How to Play Outside More This Winter, According to Outdoor-School Teachers

Getting your family bundled up for some cold-weather fun requires a game plan, lest your children end up looking like Ralphie’s younger brother in A Christmas Story. Whether you’re planning a long winter’s walk in the woods or just an afternoon jaunt to your local park, we’re here to help.

For the easiest, most effective ways to keep kids dry and warm, we turned to a pair of outdoorspeople who know a thing or two about keeping content in the cold: Liza Lowe, founder of New Hampshire’s Wild Roots Nature School and manager of Antioch University’s Inside-Outside professional network for nature-based educators, and Sally Anderson, founder of the New Mexico–based SOL (Soulful Outdoor Learning) Forest School, which provides a 100% outdoor curriculum (as many forest schools do) to 3- to 7-year-olds in the mountains east of Albuquerque.

“My messaging to parents, colleagues, and other teachers is to not look at the weather as good or bad. It’s just another part of your day,” says Lowe. “Use the weather and the changing seasons as teachable moments, rather than focusing on whether it’s cold.” Besides an optimistic outlook, the key to successfully spending time outdoors is “overpreparation,” Anderson says. “We see more and more parents these days who want that outdoorsy experience for their kids, but they don’t know what to wear, what to do, or what to bring to make sure everyone stays warm, dry, safe, and happy.”

If you’re ready to brave the great outdoors this winter with your little ones, here’s what Lowe and Anderson recommend.

Dress both your kids and yourself appropriately

As the saying goes, there’s no such thing as bad weather, only bad clothing. Dressing yourself with as much care as you dress your kids will help everyone stay happier for longer. Plus, Lowe says, when adults dress weather-appropriately, they show kids that “being outside is great, regardless of the weather.”

Anderson swears by two immutable truths: Dress in layers and, by and large, avoid cotton. You can always remove layers if someone feels overheated. And when it comes to warding off the chill, “cotton is evil” because it absorbs moisture rather than wicking it away.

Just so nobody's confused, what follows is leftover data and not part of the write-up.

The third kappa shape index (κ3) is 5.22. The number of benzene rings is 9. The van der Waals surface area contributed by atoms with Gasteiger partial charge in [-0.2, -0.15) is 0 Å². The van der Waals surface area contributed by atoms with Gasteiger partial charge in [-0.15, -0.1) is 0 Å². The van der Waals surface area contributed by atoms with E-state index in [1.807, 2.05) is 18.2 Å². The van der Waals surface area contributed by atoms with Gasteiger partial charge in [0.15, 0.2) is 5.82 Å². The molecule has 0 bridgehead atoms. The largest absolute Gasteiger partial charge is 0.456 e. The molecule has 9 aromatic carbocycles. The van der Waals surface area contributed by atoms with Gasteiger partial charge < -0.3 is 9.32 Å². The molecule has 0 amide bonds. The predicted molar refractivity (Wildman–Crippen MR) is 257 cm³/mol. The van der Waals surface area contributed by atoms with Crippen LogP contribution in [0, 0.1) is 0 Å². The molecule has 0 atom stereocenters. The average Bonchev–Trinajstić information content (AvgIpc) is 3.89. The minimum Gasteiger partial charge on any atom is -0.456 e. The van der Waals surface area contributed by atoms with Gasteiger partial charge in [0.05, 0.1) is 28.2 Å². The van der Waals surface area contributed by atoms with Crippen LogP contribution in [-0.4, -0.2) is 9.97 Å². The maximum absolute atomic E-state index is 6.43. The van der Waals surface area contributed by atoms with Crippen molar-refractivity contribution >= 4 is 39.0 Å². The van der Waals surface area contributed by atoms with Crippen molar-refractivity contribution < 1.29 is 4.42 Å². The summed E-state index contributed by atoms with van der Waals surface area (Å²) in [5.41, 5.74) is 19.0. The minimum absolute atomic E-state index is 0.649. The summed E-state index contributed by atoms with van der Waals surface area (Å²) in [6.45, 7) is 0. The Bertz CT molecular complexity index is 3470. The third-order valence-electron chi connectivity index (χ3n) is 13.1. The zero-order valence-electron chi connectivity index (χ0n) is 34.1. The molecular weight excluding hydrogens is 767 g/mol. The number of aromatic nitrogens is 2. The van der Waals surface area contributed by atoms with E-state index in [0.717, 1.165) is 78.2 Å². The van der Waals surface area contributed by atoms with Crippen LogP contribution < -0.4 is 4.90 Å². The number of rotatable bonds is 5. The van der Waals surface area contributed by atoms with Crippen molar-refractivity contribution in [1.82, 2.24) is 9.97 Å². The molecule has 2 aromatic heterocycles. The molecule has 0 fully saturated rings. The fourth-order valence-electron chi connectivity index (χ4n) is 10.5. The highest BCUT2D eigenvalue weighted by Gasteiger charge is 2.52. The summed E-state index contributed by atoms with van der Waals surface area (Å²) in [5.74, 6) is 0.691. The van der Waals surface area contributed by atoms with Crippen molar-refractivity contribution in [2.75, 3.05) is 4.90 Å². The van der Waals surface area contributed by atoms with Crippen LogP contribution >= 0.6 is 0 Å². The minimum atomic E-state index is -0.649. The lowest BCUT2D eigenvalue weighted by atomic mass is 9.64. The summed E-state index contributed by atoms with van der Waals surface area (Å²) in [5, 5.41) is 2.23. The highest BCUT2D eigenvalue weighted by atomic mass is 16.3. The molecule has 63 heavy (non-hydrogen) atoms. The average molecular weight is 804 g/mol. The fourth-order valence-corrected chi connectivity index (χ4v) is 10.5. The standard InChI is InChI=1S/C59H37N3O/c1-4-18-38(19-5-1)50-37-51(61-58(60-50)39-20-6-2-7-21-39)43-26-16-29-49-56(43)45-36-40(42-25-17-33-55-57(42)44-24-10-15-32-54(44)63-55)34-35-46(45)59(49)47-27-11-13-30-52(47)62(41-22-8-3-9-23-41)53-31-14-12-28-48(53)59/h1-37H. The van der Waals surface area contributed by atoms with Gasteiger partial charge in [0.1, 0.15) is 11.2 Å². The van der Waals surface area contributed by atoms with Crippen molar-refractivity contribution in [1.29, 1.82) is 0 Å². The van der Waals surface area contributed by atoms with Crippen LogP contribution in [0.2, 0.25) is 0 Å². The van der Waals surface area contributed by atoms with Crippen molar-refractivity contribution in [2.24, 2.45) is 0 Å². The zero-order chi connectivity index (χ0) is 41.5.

Here’s a head-to-toe primer:

Base layer: Begin with a formfitting, non-cotton base, such as Anderson’s preferred merino wool from Patagonia or Smartwool. Wirecutter recommends the Smartwool Merino 150 Base Layer for adults, and parents on our staff have found merino-wool base layers from both Polarn O. Pyret and REI warm and durable over many years of use by multiple kids (we wait for sales). If you’d prefer a cheaper synthetic option, we also recommend the 32 Degrees Lightweight Baselayer line, which is available in both women’s and men’s versions. But you don’t need to buy new gear. Leggings, soccer jerseys, leotards, and other sportswear made from materials like polyester, spandex, and polypropylene also work well, so long as they’re not baggy.

Middle layers: If it’s relatively mild out and you’re not planning to spend all day outside, you’ll likely be fine with just a base layer and a good jacket. But as the temperatures drop (or your plans get lengthier), start adding middle layers. If the temperature is hovering around 40 degrees Fahrenheit, you can get away with just one middle layer between your base and your outerwear, Anderson says, such as a sweater or a fleece pullover. In freezing or below-freezing weather, she suggests going up to as many as three middle layers. (It’s great if at least one set of sleeves comes with thumb holes to prevent gaps at the wrists.) A fun and effective option for kids’ middle layers are polyester fleece pajamas. It’s also okay if one or two middle layers are cotton, says Anderson, as long as the base layer against the skin is not.